[quagga-users 9207] Re: what's happening? was:(Re: quagga ospf
kirusz at freemail.hu
Fri Dec 7 15:58:55 GMT 2007
paul at clubi.ie wrote:
> On Wed, 5 Dec 2007, kiru wrote:
>>> eth1 is up
>>>> ifindex 4, MTU 1500 bytes, BW 0 Kbit <UP,BROADCAST,RUNNING,MULTICAST>
>>>> Internet Address 10.1.2.1/24, Broadcast 10.1.2.255, Area 10.1.0.0
>>>> MTU mismatch detection:enabled
>>>> Router ID 10.1.2.1, Network Type BROADCAST, Cost: 10
>>>> Transmit Delay is 1 sec, State DR, Priority 1
>>>> Designated Router (ID) 10.1.2.1, Interface Address 10.1.2.1
>>>> No backup designated router on this network
>>>> Multicast group memberships: OSPFAllRouters OSPFDesignatedRouters
>>>> Timer intervals configured, Hello 10s, Dead 40s, Wait 40s,
>>>> Retransmit 5
>>>> Hello due in 3.898s
>>>> Neighbor Count is 1, Adjacent neighbor count is 0
>> If it has Hello packet received in 3.898s why change 10.1.2.9's status
>> to init? This is why quagga lost ospf routes.
> The status gets changed, despite Hello having been received, as there is
> evidently no bi-directional connectivity - the received Hello does not
> list the router's own link IP, therefore the remote router isn't
> receiving /our/ Hellos.
> The Hello protocol is doing what it's supposed to do here - detect
> connectivity problems (in either direction).
>> 2007/12/05 16:17:22 OSPF: Packet[DD] [Slave]: Neighbor 10.1.2.9 packet
>> The "Neighbor 10.1.2.9 packet duplicated" messages continued until I
>> restart the computer.
> How long did they continue for? Presumably for less than the dead-time.
I tested it. If ospfd works good and I restart it, there is no problem.
If it has problem, after I restart it, sends the "packet duplicated" messages forever.
>> If I restart it with the "/etc/init.d/quagga restart" command, the
>> "packet duplicated" error continues. But if I restart the whole
>> computer, then everything is ok.
> Now that's very odd. Wouldn't this make you suspect an OS or hardware
No. I can ping the other host (10.1.2.9). There is a hardware error that include only the multicast packets?
I don't think so.
>> I tried with stop - start and it has the same result.
> So it really does require a full restart of the OS to stop the problem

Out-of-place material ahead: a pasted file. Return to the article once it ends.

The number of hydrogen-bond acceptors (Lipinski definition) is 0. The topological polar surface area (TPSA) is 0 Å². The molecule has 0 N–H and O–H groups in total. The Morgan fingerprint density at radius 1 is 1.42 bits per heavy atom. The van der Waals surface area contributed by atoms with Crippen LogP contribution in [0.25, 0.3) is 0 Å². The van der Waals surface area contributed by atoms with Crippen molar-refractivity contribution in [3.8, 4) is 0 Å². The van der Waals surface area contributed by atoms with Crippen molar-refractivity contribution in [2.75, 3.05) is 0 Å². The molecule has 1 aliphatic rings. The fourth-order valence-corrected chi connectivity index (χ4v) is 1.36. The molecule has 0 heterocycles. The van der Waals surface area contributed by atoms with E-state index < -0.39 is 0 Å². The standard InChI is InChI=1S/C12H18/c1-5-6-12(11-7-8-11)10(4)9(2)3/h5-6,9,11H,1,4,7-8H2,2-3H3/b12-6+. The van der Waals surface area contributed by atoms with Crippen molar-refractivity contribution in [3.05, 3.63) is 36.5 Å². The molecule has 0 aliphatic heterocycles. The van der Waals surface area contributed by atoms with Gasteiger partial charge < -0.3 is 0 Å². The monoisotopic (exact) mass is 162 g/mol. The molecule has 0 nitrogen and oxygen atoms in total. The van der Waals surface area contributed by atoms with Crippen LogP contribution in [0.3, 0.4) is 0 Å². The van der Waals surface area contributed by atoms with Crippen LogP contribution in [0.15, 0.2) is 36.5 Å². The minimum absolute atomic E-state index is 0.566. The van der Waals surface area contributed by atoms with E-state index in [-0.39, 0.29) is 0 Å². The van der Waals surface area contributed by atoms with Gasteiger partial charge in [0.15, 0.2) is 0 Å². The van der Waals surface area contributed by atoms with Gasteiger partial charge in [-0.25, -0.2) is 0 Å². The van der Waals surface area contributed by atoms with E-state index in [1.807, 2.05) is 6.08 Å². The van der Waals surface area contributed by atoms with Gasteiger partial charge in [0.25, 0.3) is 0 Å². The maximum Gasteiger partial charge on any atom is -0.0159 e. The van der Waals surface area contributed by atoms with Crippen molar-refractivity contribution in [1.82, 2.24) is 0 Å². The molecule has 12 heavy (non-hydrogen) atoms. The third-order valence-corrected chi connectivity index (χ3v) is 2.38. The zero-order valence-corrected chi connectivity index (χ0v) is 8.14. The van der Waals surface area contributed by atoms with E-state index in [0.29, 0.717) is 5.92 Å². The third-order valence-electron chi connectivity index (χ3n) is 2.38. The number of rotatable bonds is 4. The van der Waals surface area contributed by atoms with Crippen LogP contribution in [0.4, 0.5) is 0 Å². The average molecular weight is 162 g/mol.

> from occuring? This suggests the fault may lie in the kernel you're
> using (resource leak of some kind?).
>> No, it's ok. I changed the network card to exclude it from the
>> possible hardware issues, and I can ping the other computer when ospf
>> isn't working.
> And yet, ospfd is unable to send packets for some reason - and can not
> do so reliably until you completely reboot the computer. When you
> changed the network card, did you continue to use the same driver? What
> driver is it? (This is wireless, isn't it?)
A week ago. It's a realtek chipset ethernet card. The driver name is 8139too.
The previous card used the 8139too driver too. Maybe I will try it with another chipset card.
> - Is ospfd sending packets?
> - use truss/strace to see how ospfd is interacting with your OS, in
> particular, whether it is issuing 'sendmsg' system calls (and
> what's the return code from the OS?)
This is when ospfd is in trouble:
It doesn't send any packet.
And after I restarted the quagga suite but I don't reboot the computer (packet duplicated):
> - Does your OS think it is sending the packets to the hardware?
> - use tcpdump on the problem computer. If the previous
> tcpdump, which you sent to me, was taken on that computer, you
> already know the answer.
Yes, the previous tcpdump is from the 10.1.2.1 too.
> - Do the packets actually make it on to medium?
> - use tcpdump on another host, as "close" to the host as possible.
This is the 10.1.2.9's log:
I don't see any pakects from 2.1 too.
> I strongly suggest you look more closely into whether it is your OS
> and/or hardware that is causing the problem. Everything you have told us
> so far seems to suggest it is.
> E.g. if you swapped the network card for one which uses the same driver,
> try changing it for hardware with a different driver (in particular, I
> know you're using wireless, and there's quite a difference in the
> quality of wireless drivers and the firmware in the hardware for
> different brands - this seems to be true even across OSes).
> You've had this problem for quite a while now, and I can only re-iterate
> (again), given there is no evidence so far to suggest the problem lies
> anywhere but under ospfd, that it must be some kind of connectivity
> problem (apparently local to the system).
So I can see in all logs that ospfd doesn't send packets. It's maybe a hardware error?
Why can I ping then the other machine?
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